Air compressor wiring

I am wiring my garage and am putting an outlet in for a "futre" air compressor to replace my small 110 unit. I bought 10/3 wire and plan
to use a dedicated circuuit breaker. I also bought a flush mount 4 prong recepticle.
Can I use this for an air compressor?
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stryped wrote:

Overkill. Most 220 volt single phase compressors work just fine on a 20 ampere circuit and they only need 2 12 gauge wires and ground. The cheapest standard plug and outlet is the one that looks like a normal 110 volt grounded outlet with one of the blades turned 90 degrees. See 6-20R and 6-20P on this chart: Be sure to wrap some red tape around the white wire on both ends to indicate that it's hot.
http://www.jkem.com/pictures/NEMA%20Non-Locking%20Plugs.gif
Available at any decent hardware store.
Or better yet, hire an electrician. You still scare me.
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wrote:

Never go wrong pulling 3 wire, and #10 will handle a REAL compressor.n a REAL 10HP
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You didn't say what sort of recepticle, so I'll assume you got one similar to a dryer outlet. It'll work, but you'd be better off with # 8 wire, 3-conductor plus ground.
A high-inrush 5HP compressor might draw 50 amps on start. Although # 10 will carry it without excessive heating, you'll get less voltage drop - even on a 30-50' run - with #8.
No biggie, though. I'm guessing you won't be going for a commercial grade and size of compressor, anyway.
LLoyd
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On 2009-08-24, Lloyd E. Sponenburgh <lloydspinsidemindspring.com> wrote:

I would suggest putting as big wire as you can afford. It amounts to just a few bucks, but lets you upgrade your equipment at will.
i
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On Aug 24, 2:22pm, Ignoramus18810 <ignoramus18...@NOSPAM. 18810.invalid> wrote:

I am also running number 6 wire from a 50 amp breaker for my 225 Lincoln "buzz box". I guess if someday I had a real big compressor I could run off of that?
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Ignoramus18810 wrote:

But first look at the lugs on your circuit breaker. It is pointless to buy wire larger than can be accommodated.
--Winston
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On Mon, 24 Aug 2009 14:25:02 -0700, Winston wrote:

Unless you can retrofit a bigger breaker later. I'd look at the biggest breaker I could put in the box, if I were burying a wire inside a wall. If I were burying a long run of wire I might go far bigger yet, figuring that a new box is cheaper than the cost of burying a new length of wire.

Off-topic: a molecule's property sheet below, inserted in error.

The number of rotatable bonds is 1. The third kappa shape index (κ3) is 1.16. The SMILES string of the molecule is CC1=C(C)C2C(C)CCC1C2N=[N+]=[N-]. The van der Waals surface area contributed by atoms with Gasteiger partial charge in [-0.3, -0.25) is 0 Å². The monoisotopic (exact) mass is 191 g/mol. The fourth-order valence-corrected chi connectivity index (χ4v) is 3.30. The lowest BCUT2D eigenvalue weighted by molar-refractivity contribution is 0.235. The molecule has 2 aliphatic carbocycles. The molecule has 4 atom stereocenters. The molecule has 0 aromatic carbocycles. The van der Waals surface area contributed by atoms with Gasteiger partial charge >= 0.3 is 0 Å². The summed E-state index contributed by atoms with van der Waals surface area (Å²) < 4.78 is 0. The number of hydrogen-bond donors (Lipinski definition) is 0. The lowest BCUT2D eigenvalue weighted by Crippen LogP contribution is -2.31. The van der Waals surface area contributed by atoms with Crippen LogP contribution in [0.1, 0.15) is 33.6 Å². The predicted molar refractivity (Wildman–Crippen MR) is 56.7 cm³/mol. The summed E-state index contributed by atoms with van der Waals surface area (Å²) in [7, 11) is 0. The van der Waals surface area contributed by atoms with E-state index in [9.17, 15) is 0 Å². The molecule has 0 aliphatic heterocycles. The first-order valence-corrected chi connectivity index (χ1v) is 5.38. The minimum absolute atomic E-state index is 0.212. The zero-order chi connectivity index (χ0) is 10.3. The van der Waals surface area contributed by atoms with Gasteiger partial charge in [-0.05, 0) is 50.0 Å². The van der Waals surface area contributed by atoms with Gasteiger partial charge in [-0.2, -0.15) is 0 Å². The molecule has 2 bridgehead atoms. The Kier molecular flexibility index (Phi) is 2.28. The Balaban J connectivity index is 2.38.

--
www.wescottdesign.com

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What 50A breakers do you have that won't accommodate #6 or #8?
LLoyd
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On Mon, 24 Aug 2009 19:16:21 -0500, "Lloyd E. Sponenburgh"

Excellent question!
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Lloyd E. Sponenburgh wrote:

Oh they'd accommodate #6 or #8 just fine.
Not #2 however.
:)
--Winston
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wrote:

10-3 cable is plenty for a consumer 5 HP unit that's really a 3. But if you plan to buy a *real* 5 HP or 7.5 HP unitm, run 8-3 or even 6-3 to that spot, and use a 2-gang box.
Under the old codes you could use 2-conductior wire - but you had to cheat and connect any 120V stuff in the machine to ground to work. Clothes dryers, that's how you had a 120V Light in the drum and a 240V feed.
You are no longer allowed to connect "incidental loads" of 120V (like the work light or the timer motor) between one hot and the ground - it HAS TO go to a neutral wire.
And you might want to swap around the garage and put the air compressor outside in a shed (for the noise) and put your spiffy new drill press there in the corner instead, so... So put in a neutral wire everywhere and don't fret.
--<< Bruce >>--
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You don't say how far away is the garage...and nobody else asked! Shame on them all.
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On Mon, 24 Aug 2009 23:56:46 -0400, the infamous "Buerste"

Shame on all the posts replying to this known troll.
--
So far Mr. Obama has used his personally exciting presidency for initiatives
that are spending public money on a scale not seen since ancient Egypt.
  Click to see the full signature.
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